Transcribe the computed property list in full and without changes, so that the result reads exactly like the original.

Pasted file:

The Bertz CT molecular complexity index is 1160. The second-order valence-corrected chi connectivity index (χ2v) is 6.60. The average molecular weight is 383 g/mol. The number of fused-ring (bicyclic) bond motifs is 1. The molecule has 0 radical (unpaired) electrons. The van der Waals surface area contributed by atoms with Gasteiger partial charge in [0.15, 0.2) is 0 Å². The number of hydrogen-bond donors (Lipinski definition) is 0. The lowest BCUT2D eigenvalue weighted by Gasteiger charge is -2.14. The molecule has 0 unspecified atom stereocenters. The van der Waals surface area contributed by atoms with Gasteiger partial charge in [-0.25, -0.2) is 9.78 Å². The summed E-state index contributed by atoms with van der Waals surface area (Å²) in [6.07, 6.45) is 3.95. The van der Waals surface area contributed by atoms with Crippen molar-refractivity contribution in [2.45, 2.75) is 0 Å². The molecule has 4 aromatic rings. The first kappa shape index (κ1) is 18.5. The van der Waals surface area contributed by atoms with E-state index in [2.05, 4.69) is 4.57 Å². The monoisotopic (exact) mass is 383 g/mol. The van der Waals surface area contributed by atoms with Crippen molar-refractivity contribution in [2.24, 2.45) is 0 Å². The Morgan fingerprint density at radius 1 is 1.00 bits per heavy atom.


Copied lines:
The Bertz CT molecular complexity index is 1160. The second-order valence-corrected chi connectivity index (χ2v) is 6.60. The average molecular weight is 383 g/mol. The number of fused-ring (bicyclic) bond motifs is 1. The molecule has 0 radical (unpaired) electrons. The van der Waals surface area contributed by atoms with Gasteiger partial charge in [0.15, 0.2) is 0 Å². The number of hydrogen-bond donors (Lipinski definition) is 0. The lowest BCUT2D eigenvalue weighted by Gasteiger charge is -2.14. The molecule has 0 unspecified atom stereocenters. The van der Waals surface area contributed by atoms with Gasteiger partial charge in [-0.25, -0.2) is 9.78 Å². The summed E-state index contributed by atoms with van der Waals surface area (Å²) in [6.07, 6.45) is 3.95. The van der Waals surface area contributed by atoms with Crippen molar-refractivity contribution in [2.45, 2.75) is 0 Å². The molecule has 4 aromatic rings. The first kappa shape index (κ1) is 18.5. The van der Waals surface area contributed by atoms with E-state index in [2.05, 4.69) is 4.57 Å². The monoisotopic (exact) mass is 383 g/mol. The van der Waals surface area contributed by atoms with Crippen molar-refractivity contribution in [2.24, 2.45) is 0 Å². The Morgan fingerprint density at radius 1 is 1.00 bits per heavy atom.